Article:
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Cryotherapy’s Extreme Icing Hasn’t Been Proven Beneficial

Science By
France's midfielder Elodie Thomis reacts as she undergoes treatment in a medical device used for cryotherapy at the French national football team training base in Clairefontaine-en-Yvelines, on May 11, 2015, during preparations for the upcoming FIFA 2015 Women's World Cup. AFP PHOTO / FRANCK FIFE --FRANCE OUT-- (Photo credit should read FRANCK FIFE/AFP/Getty Images)
Midfielder Elodie Thomis undergoes cryotherapy at the French national football team training base, during preparations for the upcoming FIFA 2015 Women’s World Cup. (Franck Fife/AFP/Getty Images)


Whole body cryotherapy was pioneered in the 1970s by a Japanese physician to treat rheumatoid arthritis. It spread to Europe and finally reached the United States. Today, many American athletes have come to believe that cryotherapy is just the edge they need to win. Indeed, last season the Denver Broncos publicly embraced it en route to their Super Bowl title. Players immersed themselves in $75,000 whole-body cryotherapy units for up to three minutes at minus 300 degrees Fahrenheit temperatures. They insisted it was better than taking old-fashioned ice baths for their recoveries.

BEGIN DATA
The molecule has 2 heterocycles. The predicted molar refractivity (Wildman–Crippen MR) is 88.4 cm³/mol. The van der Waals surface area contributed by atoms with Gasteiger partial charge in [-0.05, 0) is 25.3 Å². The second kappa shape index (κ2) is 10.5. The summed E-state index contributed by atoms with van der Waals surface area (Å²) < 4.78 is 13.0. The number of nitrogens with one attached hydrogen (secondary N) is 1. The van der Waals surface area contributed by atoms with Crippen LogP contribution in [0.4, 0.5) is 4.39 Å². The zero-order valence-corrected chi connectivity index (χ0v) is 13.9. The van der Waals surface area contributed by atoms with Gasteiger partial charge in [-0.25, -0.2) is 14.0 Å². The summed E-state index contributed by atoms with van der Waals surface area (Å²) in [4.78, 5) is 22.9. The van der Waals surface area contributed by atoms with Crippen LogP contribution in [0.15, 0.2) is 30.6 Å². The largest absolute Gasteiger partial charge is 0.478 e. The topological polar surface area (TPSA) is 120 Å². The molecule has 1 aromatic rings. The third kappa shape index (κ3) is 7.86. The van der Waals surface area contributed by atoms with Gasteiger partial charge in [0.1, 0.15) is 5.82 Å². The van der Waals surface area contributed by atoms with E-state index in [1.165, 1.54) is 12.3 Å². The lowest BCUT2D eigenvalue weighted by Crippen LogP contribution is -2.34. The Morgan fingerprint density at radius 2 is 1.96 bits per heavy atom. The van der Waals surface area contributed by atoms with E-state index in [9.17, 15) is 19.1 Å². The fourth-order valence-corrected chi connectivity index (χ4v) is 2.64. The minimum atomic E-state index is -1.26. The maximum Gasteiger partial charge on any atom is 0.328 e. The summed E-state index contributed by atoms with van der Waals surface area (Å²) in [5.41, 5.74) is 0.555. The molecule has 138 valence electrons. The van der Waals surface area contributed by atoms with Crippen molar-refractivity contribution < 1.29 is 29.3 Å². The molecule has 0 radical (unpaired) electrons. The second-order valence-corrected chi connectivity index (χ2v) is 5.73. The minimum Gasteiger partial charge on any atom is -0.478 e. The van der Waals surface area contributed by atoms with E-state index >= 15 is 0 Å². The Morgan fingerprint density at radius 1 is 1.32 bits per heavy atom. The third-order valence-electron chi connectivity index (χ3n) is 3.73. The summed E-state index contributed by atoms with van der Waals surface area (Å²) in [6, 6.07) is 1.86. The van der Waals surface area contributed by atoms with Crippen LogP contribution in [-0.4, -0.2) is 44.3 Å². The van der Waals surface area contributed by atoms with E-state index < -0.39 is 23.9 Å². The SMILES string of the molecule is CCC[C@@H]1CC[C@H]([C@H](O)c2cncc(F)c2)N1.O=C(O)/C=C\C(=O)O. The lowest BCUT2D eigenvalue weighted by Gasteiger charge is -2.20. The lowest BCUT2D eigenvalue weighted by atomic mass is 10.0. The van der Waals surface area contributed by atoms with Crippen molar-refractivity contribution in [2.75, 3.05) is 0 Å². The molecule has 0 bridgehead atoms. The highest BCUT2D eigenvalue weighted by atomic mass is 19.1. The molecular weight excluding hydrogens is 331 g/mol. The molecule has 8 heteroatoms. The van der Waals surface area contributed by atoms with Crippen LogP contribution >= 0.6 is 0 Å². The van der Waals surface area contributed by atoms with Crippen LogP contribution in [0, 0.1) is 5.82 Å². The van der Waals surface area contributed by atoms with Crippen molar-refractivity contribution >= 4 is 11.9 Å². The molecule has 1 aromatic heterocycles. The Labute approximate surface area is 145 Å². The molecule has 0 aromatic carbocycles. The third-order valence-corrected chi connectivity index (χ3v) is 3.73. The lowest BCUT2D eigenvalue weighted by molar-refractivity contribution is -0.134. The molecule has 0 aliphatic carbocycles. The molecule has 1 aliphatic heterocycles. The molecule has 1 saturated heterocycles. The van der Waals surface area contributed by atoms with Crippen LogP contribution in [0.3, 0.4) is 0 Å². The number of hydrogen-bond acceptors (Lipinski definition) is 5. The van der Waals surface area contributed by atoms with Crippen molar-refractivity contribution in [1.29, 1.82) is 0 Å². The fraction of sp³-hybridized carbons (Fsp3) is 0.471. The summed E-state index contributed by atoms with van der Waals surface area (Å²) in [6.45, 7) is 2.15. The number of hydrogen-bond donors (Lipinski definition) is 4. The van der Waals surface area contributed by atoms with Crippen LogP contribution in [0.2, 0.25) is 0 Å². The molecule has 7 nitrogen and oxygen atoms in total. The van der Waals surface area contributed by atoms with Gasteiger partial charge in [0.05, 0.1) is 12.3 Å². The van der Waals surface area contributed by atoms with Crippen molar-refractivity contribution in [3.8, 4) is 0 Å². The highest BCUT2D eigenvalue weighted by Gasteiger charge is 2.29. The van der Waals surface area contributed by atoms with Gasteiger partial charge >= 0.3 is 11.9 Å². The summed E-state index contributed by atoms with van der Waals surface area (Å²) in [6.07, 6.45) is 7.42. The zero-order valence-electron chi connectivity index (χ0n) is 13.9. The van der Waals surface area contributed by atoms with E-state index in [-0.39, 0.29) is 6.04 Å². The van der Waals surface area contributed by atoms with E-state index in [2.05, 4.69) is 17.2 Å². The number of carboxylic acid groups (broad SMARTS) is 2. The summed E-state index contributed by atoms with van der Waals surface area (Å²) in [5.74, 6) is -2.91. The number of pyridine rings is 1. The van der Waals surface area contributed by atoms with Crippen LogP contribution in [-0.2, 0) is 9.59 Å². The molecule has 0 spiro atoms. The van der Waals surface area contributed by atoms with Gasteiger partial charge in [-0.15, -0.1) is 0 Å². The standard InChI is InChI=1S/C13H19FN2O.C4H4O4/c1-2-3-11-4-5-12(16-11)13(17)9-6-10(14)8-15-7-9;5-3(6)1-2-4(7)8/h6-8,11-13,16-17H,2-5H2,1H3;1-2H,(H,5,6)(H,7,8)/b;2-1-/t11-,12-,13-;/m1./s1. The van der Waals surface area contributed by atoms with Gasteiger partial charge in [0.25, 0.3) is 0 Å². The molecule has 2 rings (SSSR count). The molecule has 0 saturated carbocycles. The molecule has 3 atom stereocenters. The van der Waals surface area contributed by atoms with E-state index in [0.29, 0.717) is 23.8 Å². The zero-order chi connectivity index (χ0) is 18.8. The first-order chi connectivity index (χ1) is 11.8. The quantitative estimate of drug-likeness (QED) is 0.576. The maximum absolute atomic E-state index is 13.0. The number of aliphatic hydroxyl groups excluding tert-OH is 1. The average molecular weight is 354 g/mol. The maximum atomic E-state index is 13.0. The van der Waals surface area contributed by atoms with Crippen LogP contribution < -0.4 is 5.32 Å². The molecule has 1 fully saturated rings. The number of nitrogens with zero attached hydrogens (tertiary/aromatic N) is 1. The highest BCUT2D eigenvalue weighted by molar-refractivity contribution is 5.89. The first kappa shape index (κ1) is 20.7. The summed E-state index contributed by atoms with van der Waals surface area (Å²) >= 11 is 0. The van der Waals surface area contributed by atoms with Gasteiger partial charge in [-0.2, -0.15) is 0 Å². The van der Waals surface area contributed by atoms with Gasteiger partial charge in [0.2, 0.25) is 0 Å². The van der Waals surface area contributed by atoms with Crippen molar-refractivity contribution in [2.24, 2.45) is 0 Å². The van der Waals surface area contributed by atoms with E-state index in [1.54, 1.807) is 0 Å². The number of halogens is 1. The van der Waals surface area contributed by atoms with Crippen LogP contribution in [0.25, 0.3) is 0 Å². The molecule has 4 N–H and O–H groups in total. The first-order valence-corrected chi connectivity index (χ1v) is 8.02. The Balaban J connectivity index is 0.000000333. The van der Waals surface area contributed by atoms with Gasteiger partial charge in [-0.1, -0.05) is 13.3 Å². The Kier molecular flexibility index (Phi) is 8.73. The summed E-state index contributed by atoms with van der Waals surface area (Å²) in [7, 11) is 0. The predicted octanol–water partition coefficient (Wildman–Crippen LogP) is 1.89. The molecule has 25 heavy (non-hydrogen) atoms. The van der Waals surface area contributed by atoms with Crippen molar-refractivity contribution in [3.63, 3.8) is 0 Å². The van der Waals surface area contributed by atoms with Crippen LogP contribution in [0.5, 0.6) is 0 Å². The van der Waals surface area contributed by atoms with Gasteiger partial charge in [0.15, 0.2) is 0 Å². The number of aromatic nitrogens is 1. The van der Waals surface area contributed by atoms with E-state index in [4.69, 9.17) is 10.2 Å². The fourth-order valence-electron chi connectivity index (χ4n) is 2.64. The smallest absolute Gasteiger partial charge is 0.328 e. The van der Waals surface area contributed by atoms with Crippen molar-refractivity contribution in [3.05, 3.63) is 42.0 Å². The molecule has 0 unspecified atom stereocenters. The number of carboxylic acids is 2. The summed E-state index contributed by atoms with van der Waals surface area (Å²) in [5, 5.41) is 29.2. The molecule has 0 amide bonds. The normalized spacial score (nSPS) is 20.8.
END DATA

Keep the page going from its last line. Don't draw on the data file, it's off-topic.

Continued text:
It seems they may have been wrong. Cryotherapy has no proven benefits, but there are confirmed risks. Jessica Firger investigated for Newsweek. She writes:

“Scores of professional athletes (like LeBron James, Kobe Bryant and David Beckham), celebrities (Jessica Alba, Alicia Keys and Mandy Moore), and an increasing number of physicians and other medical practitioners have touted the benefits of cryo treatment, but these claims are backed only by personal anecdotes and a smattering of obscure studies that critics say are poorly designed and lack statistical significance.”

The Food and Drug Administration also states there are real dangers. These include “asphyxiation, frostbite, severe burns, and injury to eyes.” If people using cryotherapy aren’t properly monitored, it gets far more dangerous. The procedure emits nitrogen vapors which, in a closed room, can cause a person to pass out and freeze to death. (There’s at least one confirmed case of this already.)

To read Firger’s full article, click here. To get an insider account of the treatment, read the Toronto Star‘s retelling of a reporter’s deep freeze here. Below, watch the Denver Broncos enjoy a big freeze.